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Unreal Tournament (PC) artwork

Unreal Tournament (PC) review

"Eternal Tournament"

Unreal Tournament (PC) image

Few experiences in the world of entertainment creation are more harrowing than being in the shoes of an IP holder about to take its ideas in a fresh direction. We all thrive on routine to some degree, wallowing in the mediocrity of our annualized franchises and superhero blockbusters and the like. New means different, and different means not the same. Not the same means risk, means possibly worse. However, a lack of evolution leads to stagnancy and prevents the rise of ingenious new ideas. A comedic manga was adapted into a serious film feature movie, and science fiction was changed forever by director Oshii's Ghost in the Shell. An excellent horror series was succeeded by a more action-oriented adventure, and thus an entire genre of video gaming took off thanks to Resident Evil 4. A linear FPS series was turned into a sandbox third-person shooter, and few games have since matched the environmental destruction of Red Faction: Guerrilla. Granted, taking a concept into a wildly new direction can lead to catastrophe, but to insist that an idea never transform into something new expresses an unhealthy notion that consumers, not creators, should always determine the identity of a work.

With this in mind, let's ask a question. How do you follow up one of the best shooter single player experiences ever made? If you answered "All multiplayer, minimal story, no campaign," you'd be met with intense skepticism. That could go horribly wrong unless you took great care and knew what you were doing. That's what Epic did in making Unreal Tournament, a sublime experience for single and group play alike.

Unreal Tournament (PC) image

Unreal Tournament's mechanics are instantly recognizable and intuitive, just like Unreal's. It retains most of the arsenal of the last game but with subtle improvements aesthetically and mechanically. The quick-dodge feature in Unreal returns, the speed adjustment option returns alongside a fantastic air control option, the default movement is similar to Unreal's; one needn't use the tutorial level (with bizarrely risque murals) to figure out how anything works. The first game's ingenuity in gifting players with silky movement and visually defined projectile trajectories makes for immaculate gameplay in a multiplayer setting. The aspect that sets Unreal Tournament apart from its predecessor is the content itself.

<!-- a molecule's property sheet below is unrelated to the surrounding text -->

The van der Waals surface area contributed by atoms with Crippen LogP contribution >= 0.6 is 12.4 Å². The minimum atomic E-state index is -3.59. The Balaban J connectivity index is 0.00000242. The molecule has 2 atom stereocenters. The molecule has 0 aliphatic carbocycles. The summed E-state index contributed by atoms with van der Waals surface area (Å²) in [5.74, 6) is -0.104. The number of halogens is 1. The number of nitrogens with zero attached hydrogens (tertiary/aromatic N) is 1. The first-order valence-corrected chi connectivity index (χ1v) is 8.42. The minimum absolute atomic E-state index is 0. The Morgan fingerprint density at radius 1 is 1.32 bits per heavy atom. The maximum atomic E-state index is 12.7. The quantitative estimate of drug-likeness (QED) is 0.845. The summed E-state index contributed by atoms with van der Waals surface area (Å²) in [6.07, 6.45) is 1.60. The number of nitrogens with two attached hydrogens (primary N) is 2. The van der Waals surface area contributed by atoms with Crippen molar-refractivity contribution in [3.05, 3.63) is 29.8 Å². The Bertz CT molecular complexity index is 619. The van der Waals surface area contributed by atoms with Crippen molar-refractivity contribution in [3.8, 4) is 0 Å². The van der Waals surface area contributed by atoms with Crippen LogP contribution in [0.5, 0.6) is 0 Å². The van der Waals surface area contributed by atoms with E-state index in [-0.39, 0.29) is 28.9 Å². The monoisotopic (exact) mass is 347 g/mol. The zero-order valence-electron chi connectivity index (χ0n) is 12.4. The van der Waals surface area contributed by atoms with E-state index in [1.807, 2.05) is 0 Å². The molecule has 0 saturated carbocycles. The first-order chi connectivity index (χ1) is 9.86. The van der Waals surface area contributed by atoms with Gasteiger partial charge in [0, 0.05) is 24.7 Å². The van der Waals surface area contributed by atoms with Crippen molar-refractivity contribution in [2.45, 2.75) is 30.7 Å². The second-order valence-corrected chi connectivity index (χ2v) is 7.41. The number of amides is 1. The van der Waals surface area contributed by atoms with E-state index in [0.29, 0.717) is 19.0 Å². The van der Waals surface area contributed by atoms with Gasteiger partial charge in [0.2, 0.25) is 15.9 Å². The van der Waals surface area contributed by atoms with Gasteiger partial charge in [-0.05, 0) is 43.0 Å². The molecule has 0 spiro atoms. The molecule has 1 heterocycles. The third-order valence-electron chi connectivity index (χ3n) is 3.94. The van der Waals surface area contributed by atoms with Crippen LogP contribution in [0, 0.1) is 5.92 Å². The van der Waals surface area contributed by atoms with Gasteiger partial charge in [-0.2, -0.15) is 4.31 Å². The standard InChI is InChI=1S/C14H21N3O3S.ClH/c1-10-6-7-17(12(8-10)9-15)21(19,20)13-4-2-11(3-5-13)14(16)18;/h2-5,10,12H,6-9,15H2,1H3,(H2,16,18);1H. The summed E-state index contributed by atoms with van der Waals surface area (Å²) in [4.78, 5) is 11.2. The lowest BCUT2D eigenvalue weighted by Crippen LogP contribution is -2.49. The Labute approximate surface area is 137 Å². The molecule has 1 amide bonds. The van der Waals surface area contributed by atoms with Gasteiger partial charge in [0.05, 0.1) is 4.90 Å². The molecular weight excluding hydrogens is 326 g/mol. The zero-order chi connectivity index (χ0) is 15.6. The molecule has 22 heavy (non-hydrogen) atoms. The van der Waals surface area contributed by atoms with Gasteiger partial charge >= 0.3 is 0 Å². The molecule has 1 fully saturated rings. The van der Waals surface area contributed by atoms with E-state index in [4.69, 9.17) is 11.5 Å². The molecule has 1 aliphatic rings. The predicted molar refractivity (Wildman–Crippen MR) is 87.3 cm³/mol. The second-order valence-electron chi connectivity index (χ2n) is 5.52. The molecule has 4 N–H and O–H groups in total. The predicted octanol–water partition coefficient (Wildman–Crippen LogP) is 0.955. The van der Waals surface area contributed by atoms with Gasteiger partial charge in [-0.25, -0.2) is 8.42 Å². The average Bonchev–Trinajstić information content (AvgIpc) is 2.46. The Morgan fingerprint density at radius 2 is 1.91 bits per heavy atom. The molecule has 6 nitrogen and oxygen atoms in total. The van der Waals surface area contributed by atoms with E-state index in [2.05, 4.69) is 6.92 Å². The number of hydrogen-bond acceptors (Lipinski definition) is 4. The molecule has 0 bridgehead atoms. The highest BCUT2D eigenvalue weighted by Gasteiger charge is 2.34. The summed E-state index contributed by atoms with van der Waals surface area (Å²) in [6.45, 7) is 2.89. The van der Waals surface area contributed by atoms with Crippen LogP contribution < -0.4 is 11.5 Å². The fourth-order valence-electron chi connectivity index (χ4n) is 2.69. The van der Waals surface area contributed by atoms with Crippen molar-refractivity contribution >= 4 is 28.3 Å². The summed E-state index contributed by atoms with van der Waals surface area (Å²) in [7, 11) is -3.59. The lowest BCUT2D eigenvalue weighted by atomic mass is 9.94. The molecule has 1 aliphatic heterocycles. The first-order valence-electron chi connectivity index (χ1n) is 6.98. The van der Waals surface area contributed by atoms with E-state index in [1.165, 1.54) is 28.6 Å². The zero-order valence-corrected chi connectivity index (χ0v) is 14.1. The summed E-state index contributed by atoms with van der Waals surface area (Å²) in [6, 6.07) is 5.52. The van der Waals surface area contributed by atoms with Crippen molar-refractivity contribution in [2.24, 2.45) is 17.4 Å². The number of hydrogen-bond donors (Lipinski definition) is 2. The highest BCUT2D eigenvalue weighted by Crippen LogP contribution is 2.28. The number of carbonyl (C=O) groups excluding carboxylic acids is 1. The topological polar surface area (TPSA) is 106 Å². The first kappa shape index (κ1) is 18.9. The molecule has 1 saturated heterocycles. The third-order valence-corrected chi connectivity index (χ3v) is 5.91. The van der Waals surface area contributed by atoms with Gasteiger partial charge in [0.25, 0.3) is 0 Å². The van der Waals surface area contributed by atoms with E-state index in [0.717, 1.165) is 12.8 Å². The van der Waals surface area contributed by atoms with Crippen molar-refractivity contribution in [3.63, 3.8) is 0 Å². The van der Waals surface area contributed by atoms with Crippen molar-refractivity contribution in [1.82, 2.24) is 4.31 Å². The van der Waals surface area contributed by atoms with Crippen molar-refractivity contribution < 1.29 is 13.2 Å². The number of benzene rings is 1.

There are five core gametypes in Unreal Tournament, all of which are well-introduced by the single-player Tournament Mode, a selection of challenges across the many maps. There's Deathmatch and Team Deathmatch, Capture the Flag, Domination (a mode during which a team must hold areas of interest to get points), and Assault (a mode during which a defending team must prevent an invading team from securing objectives). All of these are easy to grasp but provide plenty of nuances for players to master. In the absence of kill assists, custom loadouts, cosmetics, and other such progression systems, Unreal Tournament is delightful in its simplicity, for what greater incentive to play is there than mastery of mechanics?

Unreal Tournament (PC) image

Many FPSes set a high "skill" ceiling consisting of trying to figure out the invisible trajectories of poorly defined bullet fire, but Unreal Tournament is communicative and above such primitive design. As in Unreal, most weapons fire visible projectiles, so players dodge attacks to play a furious game of cat-and-mouse instead of peeking out from behind cover to play a boring game of whack-a-mole. The audio design for the weapons relays their might in relation to each other, with each sound aligning to each shot fired. Damage boosts and shields are represented by visual and sonic means; the former power-up painting its user in purple while accompanying shots and depleting power-ups time with distinct notes for players to hear, and the latter item coats its user in degrees of yellow according to the amount of shields left as static crackling fills the air upon its depletion by fire. Other than gameplay, the game knows how to convey the conditions of matches as a whole.

Hectic arena shooters can fall into the trap of being overwhelming, but this is avoided by communication, as well. Kill displays and whatnot are present here, as well as universal notifications if someone's on a killing spree. Weapon models are distinct enough to convey what weapon one currently equips; this, sound effects, and the just-right delay in switching weapons helps prevent one from getting unfairly surprised too often. Weapon and player spawns have sound effects, as well, reducing time wasted looking for a certain item on the map if one is observant. Unreal Tournament knows how to use its sound design to convey its mechanics and the conditions of a match, leaving one to appreciate the maps themselves.